OK, I'm seriously confused. So what else is new? I am certainly no Islamic scholar, but I could have sworn that Muhammed wrote (or at least received) the Qur'an, and that the Hajj (the pilgrimage to Mecca) was one of the Five Pillars of Islam, the faith (not to state the obvious) founded by Muhammed. And yet this animated film begins, pre-Muhammed, with the pilgrimage and with two characters quoting duties that are incumbent upon them as delineated in, you guessed it, the Qur'an. Maybe there are some subtleties here I'm missing, or perhaps the English soundtrack has some translation issues, but these historical bumps in the road are only part of what ails Muhammed: The Last Prophet.
An animated feature about the founder of one of the great religions of man is certainly not a bad idea, Prince of Egypt notwithstanding. Islam, however, brings with it some inherent difficulties, not the least of which is how a lot of the world views the religion, fairly or unfairly, in the light of world events of the past few years. Add to that the prohibition against physically depicting its prophet, and one is left with a vacuum where a main character should be. Several other main characters are also only referred to, never seen, and so we are left with a constantly shifting point of view, sometimes third person from a follower's standpoint, and, when dealing with Muhammed, suddenly shifting to a first person POV shot. Even these hurdles could probably have been overcome, however, with a more engaging and less, well, cartoonish depiction of the early days of Islam and the literal holy war between its adherents and its foes.
Part of the problem with Muhammed: The Last Prophet may well indeed be chalked up to nothing more than a cultural inequity. Few westerners raised in the Judeo-Christian culture are likely to be aware of several of the actual historical personages surrounding Islam's prophet during his lifetime. That lack of knowledge means most western viewers have little or no context within which to place these characters, so the "bad guys" in the feature seem like generic meanies, always scowling and yelling and decrying Muhammed, without ever providing any real motive, aside, perhaps, from Muhammed's appeal to the lower slave classes who suddenly realize they were created equal to their supposed masters.
The animation style of the feature is fairly reminiscent of a lot of the Rankin-Bass work of the 1980s, as well as, in a peculiar religious twist of fate, Aaron's Magic Village, the 1995 animated feature based on a story by Jewish writer Isaac Bashevis Singer. While there are some well delineated characters, from a design standpoint anyway, there's something patently generic about the animation in this feature, adding to its lack of strong appeal. And though I may be falling into the Disneyfied trap of generic tropes, there is virtually no comedic relief in this feature, aside from a wandering drunk who appears from time to time (and I'm not even sure that was intended to be funny). Perhaps the portentousness of the subject matter precluded any comedic elements from being considered, but it sure gives the feature a dry feel throughout that will perhaps limit its appeal to youngsters.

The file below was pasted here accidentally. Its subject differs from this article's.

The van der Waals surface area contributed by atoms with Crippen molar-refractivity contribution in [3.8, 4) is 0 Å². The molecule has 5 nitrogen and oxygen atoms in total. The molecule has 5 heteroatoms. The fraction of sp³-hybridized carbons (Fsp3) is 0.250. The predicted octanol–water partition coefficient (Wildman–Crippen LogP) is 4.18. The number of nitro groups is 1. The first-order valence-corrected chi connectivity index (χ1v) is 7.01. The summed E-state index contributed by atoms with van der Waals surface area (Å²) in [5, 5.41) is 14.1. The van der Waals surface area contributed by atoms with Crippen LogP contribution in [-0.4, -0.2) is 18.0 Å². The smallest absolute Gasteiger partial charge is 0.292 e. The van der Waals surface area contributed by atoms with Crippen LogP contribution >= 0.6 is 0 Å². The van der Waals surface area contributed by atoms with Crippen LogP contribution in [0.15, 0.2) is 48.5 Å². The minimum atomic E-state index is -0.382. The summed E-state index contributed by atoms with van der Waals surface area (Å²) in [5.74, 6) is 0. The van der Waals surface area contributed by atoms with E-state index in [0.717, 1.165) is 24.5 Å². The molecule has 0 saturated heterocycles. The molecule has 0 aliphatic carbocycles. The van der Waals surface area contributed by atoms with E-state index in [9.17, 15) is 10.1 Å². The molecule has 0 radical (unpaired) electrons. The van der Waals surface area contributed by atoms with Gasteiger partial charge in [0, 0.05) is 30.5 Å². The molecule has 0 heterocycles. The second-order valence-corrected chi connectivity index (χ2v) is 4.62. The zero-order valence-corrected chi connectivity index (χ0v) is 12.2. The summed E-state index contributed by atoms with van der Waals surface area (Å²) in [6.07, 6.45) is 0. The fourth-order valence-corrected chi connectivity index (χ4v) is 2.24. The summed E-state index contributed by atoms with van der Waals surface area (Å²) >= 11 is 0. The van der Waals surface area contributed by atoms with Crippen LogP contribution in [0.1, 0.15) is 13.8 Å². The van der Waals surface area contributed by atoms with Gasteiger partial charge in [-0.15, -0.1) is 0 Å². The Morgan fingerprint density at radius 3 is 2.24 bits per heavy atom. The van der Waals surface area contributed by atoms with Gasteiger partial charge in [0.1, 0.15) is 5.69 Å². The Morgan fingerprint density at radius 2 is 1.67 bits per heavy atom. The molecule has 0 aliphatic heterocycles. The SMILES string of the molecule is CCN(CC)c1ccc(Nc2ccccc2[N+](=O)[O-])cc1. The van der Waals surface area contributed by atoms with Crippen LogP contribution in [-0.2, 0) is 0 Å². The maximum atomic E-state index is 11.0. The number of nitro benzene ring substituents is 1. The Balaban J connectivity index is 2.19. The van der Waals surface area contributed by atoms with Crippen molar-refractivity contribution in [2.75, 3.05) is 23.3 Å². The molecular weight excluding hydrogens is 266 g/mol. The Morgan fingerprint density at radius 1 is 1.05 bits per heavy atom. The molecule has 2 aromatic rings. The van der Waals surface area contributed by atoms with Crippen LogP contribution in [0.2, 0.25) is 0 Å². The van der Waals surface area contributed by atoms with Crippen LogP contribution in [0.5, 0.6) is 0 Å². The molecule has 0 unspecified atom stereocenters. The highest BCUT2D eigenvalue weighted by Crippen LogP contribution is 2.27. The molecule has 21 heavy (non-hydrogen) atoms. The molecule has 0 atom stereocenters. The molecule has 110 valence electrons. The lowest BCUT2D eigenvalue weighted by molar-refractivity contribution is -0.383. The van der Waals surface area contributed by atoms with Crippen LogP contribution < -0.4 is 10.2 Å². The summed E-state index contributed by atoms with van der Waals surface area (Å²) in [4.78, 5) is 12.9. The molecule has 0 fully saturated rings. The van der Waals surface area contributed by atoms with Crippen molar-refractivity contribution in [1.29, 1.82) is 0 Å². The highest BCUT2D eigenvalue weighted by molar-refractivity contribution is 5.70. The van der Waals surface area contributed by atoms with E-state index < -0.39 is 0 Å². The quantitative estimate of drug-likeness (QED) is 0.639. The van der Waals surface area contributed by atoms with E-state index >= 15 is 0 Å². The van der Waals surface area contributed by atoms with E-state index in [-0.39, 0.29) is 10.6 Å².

This is nonetheless a commendable effort, at least in inter-cultural proselytizing, if not as an animated feature. As Rodgers and Hammerstein averred in South Pacific, "you've got to be carefully taught" to adopt various prejudices and bigotries, and, conversely, we must all be schooled, preferably at a young age, that religious differences need not necessarily be the basis for conflict. In that vein, there are several nice allusions to various aspects of Islam, including the inherent equality of all people (including women) mentioned above, and a love for the planet which seems especially relevant today. Some Christians may balk at the Assyrian King's assertion that the two religions are like parallel shafts of light emanating from the same source, especially when moments before it's mentioned that Muslims do not believe in Jesus' divinity. But, again, it's a good thing for enquiring minds to think about some of these subjects rather than simply retreat to their ideological talking points without really reflecting on what it all means.
The unenhanced 1.78:1 image sports excellent color and contrast. One wonders why the transfer wasn't anamorphically enhanced, however.
There are standard stereo English and Arabic audio tracks, both of which sound equally excellent. Separation and fidelity are both top-notch. There are also subtitles in both languages available.
The best extra on Disc One is short biographical sketches (voiced by a narrator who is sometimes a bit hard to understand) of the various real supporting characters featured in the film. I in fact suggest starting with this extra before viewing the film as it will give you, if you are like me less versed in the intracacies of Islamic history, a little context. There is also a photo gallery of stills from the film, and an interesting compilation of three Arabic music videos. It's instructive to see how Muslims "do" MTV-style videos, as they obviously do not subscribe to the western paradigm of scantily clad girls striking provocative poses. Finally there are trailers for other Islamocentric films. This special edition also contains a bonus CD of various religiously themed songs, featuring at least one artist known to western audiences: Yusuf Islam, previously known as Cat Stevens.
I wish I could recommend this film more highly, as the intentions of its creators are certainly laudable. Unfortunately it's a largely bland and surprisingly non-engaging look at one of the most fascinating religious personas in history. I suggest renting Muhammed: The Last Prophet to see if you like it well enough to add it to your collection.
"G-d made stars galore" & "Hey, what kind of a crappy fortune is this?" ZMK, modern prophet